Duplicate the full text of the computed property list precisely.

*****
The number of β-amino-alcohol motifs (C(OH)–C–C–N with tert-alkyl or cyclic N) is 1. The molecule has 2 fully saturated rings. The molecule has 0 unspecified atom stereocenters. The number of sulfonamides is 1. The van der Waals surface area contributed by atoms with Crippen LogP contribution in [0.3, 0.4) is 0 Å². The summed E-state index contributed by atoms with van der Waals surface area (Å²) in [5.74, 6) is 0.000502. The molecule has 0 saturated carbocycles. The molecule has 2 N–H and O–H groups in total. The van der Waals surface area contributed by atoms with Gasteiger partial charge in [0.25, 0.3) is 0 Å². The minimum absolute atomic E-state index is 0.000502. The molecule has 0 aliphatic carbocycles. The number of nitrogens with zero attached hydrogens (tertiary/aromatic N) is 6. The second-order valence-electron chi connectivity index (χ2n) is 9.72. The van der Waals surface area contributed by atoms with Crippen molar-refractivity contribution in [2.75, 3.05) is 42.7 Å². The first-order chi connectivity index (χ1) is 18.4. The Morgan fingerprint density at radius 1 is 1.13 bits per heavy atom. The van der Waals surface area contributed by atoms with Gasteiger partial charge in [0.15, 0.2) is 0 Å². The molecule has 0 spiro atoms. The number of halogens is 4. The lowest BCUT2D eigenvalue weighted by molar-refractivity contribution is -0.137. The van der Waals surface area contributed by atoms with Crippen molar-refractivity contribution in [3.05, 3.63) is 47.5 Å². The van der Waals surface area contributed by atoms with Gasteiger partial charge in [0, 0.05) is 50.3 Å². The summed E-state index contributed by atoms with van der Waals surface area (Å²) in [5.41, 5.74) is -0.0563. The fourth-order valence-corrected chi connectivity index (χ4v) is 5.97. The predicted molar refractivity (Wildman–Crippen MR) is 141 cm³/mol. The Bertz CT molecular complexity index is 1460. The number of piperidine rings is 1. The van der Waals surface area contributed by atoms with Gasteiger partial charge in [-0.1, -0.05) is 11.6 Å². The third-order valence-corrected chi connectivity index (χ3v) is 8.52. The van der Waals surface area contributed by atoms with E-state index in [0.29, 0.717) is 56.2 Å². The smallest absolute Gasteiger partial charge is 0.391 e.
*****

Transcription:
The number of β-amino-alcohol motifs (C(OH)–C–C–N with tert-alkyl or cyclic N) is 1. The molecule has 2 fully saturated rings. The molecule has 0 unspecified atom stereocenters. The number of sulfonamides is 1. The van der Waals surface area contributed by atoms with Crippen LogP contribution in [0.3, 0.4) is 0 Å². The summed E-state index contributed by atoms with van der Waals surface area (Å²) in [5.74, 6) is 0.000502. The molecule has 0 saturated carbocycles. The molecule has 2 N–H and O–H groups in total. The van der Waals surface area contributed by atoms with Gasteiger partial charge in [0.25, 0.3) is 0 Å². The minimum absolute atomic E-state index is 0.000502. The molecule has 0 aliphatic carbocycles. The number of nitrogens with zero attached hydrogens (tertiary/aromatic N) is 6. The second-order valence-electron chi connectivity index (χ2n) is 9.72. The van der Waals surface area contributed by atoms with Crippen molar-refractivity contribution in [2.75, 3.05) is 42.7 Å². The first-order chi connectivity index (χ1) is 18.4. The Morgan fingerprint density at radius 1 is 1.13 bits per heavy atom. The van der Waals surface area contributed by atoms with Gasteiger partial charge in [0.15, 0.2) is 0 Å². The molecule has 0 spiro atoms. The number of halogens is 4. The lowest BCUT2D eigenvalue weighted by molar-refractivity contribution is -0.137. The van der Waals surface area contributed by atoms with Crippen molar-refractivity contribution in [3.05, 3.63) is 47.5 Å². The van der Waals surface area contributed by atoms with Gasteiger partial charge in [0, 0.05) is 50.3 Å². The summed E-state index contributed by atoms with van der Waals surface area (Å²) in [5.41, 5.74) is -0.0563. The fourth-order valence-corrected chi connectivity index (χ4v) is 5.97. The predicted molar refractivity (Wildman–Crippen MR) is 141 cm³/mol. The Bertz CT molecular complexity index is 1460. The number of piperidine rings is 1. The van der Waals surface area contributed by atoms with Gasteiger partial charge in [-0.1, -0.05) is 11.6 Å². The third-order valence-corrected chi connectivity index (χ3v) is 8.52. The van der Waals surface area contributed by atoms with E-state index in [0.29, 0.717) is 56.2 Å². The smallest absolute Gasteiger partial charge is 0.391 e.